This revelation -- that women are disproportionately affected by incontinence -- spurred her to action.

"Just like after knee surgery when we have to do exercises to ensure that our quadricep muscle will fire again and resume normal strength, we should also exercise our pelvic floors after the trauma of pregnancy and delivery to keep us continent and 'supported,'" says Mulligan.

Pregnancy, Childbirth, and Mild Incontinence

"Women absolutely have more incontinence because we are mothers," says Elizabeth Mueller, MD, assistant professor in the department of urology and the department of obstetrics and gynecology at Chicago's Loyola University. "The increased prevalence is simply due to our different anatomies. During pregnancy and labor, nerves are compromised. Sometimes, they can't recover fully."

According to a 2008 study published in TheJournal of the American Medical Association, 25% of women over the age of 20 have a pelvic floor disorder, with urinary incontinence the most common symptom.

Natalie Herback, a physical therapist with Scripps Memorial Hospital in La Jolla, Calif., says that other symptoms of pelvic floor disorders include difficulty sitting, pain with sexual intercourse, lower back and abdominal pain, and rectal or vaginal pain.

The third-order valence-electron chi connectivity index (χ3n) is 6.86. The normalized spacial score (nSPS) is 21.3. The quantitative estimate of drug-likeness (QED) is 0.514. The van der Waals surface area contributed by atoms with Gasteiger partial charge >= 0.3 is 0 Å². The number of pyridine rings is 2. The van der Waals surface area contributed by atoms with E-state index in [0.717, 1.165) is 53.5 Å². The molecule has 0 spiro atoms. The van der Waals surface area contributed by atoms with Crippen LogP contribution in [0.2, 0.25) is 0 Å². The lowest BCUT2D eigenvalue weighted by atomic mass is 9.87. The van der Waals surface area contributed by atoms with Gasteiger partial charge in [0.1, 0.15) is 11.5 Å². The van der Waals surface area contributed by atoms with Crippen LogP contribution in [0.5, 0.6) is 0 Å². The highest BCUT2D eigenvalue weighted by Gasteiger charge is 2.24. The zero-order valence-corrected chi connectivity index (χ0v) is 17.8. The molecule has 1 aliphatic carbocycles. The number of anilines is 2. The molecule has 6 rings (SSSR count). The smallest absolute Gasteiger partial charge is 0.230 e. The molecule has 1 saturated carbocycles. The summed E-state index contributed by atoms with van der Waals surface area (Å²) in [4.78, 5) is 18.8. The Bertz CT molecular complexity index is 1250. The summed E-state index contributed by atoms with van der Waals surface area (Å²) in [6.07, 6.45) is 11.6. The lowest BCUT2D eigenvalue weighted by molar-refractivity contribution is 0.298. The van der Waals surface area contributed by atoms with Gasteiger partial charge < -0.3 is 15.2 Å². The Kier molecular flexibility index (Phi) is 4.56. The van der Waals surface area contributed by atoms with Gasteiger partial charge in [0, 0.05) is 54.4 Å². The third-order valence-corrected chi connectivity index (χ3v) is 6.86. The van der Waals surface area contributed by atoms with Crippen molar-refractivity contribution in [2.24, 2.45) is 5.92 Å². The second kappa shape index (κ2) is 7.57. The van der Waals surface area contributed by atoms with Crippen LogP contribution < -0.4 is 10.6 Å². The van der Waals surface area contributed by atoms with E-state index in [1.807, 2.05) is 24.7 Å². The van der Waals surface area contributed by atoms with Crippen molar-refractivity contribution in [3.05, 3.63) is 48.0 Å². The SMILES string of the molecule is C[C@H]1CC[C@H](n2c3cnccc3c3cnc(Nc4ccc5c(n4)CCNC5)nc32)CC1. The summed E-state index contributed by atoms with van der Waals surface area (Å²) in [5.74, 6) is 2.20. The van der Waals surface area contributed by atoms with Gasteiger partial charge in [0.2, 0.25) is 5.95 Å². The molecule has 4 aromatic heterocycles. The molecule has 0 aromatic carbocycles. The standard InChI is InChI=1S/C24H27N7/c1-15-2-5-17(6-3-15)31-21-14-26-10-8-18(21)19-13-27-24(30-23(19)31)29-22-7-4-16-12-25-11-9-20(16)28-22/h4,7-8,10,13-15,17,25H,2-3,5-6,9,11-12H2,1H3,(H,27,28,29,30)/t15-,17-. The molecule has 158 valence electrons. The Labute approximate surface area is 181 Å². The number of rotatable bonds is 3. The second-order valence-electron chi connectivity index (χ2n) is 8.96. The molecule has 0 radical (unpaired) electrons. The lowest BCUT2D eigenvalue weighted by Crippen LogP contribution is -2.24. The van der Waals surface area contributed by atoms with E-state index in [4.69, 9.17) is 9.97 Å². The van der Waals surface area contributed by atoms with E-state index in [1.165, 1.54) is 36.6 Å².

"The most effective weapon in the fight against pelvic floor disorders are Kegel contractions -- exercises that involve the contracting, holding, and releasing the pelvic floor muscles," she says.

The Power of Kegels for Urine Control

The pelvic floor is a combination of muscles, ligaments, and connective tissues that support the pelvic organs, including the bladder, vagina, uterus, prostate, and rectum. Muscles in the pelvic floor help support the bladder and hold urine in check. Weak muscles -- from pregnancy, childbirth, surgery, heavy lifting, aging, obesity, or chronic medical conditions -- are more likely to contribute to leaks.

While conducting interviews for a book he is writing about prostate cancer, Gallagher found out that just six men out of 132 had been told by their doctors to do Kegel exercises. Yet both men and women with stress incontinence can greatly benefit from Kegels. And the exercises are noninvasive, totally free, and without side effects.

"A specially trained physical therapist who teaches you how to do the proper Kegel exercises has been the biggest help with [incontinence]," says Susan Mead. The 50-year-old first experienced mild incontinence nine years ago after delivering a 9 1/2 baby. She first tried herbal remedies, but when those failed, she turned to physical therapy. "I always know my routine is slipping if I have that bit of leakage when I sneeze, cough, or laugh," she says.

Treatment Options for Mild to Moderate Incontinence

Rabin encourages those who suffer from incontinence to seek help from a qualified health care practitioner.